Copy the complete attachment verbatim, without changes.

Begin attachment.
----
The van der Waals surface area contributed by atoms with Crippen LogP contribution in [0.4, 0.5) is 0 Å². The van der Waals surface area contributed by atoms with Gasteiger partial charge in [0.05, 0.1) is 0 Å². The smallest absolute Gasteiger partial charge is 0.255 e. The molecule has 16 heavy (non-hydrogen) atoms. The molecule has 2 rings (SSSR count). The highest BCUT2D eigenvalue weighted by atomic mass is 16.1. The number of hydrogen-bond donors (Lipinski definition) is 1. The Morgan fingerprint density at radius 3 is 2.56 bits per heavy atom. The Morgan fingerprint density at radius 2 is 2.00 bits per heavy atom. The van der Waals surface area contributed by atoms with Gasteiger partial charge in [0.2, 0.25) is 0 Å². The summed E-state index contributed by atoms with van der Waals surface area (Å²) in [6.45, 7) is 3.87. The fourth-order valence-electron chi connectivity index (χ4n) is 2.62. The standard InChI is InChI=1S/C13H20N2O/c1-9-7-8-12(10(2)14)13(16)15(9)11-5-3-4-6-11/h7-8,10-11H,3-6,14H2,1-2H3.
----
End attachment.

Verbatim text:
The van der Waals surface area contributed by atoms with Crippen LogP contribution in [0.4, 0.5) is 0 Å². The van der Waals surface area contributed by atoms with Gasteiger partial charge in [0.05, 0.1) is 0 Å². The smallest absolute Gasteiger partial charge is 0.255 e. The molecule has 16 heavy (non-hydrogen) atoms. The molecule has 2 rings (SSSR count). The highest BCUT2D eigenvalue weighted by atomic mass is 16.1. The number of hydrogen-bond donors (Lipinski definition) is 1. The Morgan fingerprint density at radius 3 is 2.56 bits per heavy atom. The Morgan fingerprint density at radius 2 is 2.00 bits per heavy atom. The van der Waals surface area contributed by atoms with Gasteiger partial charge in [0.2, 0.25) is 0 Å². The summed E-state index contributed by atoms with van der Waals surface area (Å²) in [6.45, 7) is 3.87. The fourth-order valence-electron chi connectivity index (χ4n) is 2.62. The standard InChI is InChI=1S/C13H20N2O/c1-9-7-8-12(10(2)14)13(16)15(9)11-5-3-4-6-11/h7-8,10-11H,3-6,14H2,1-2H3.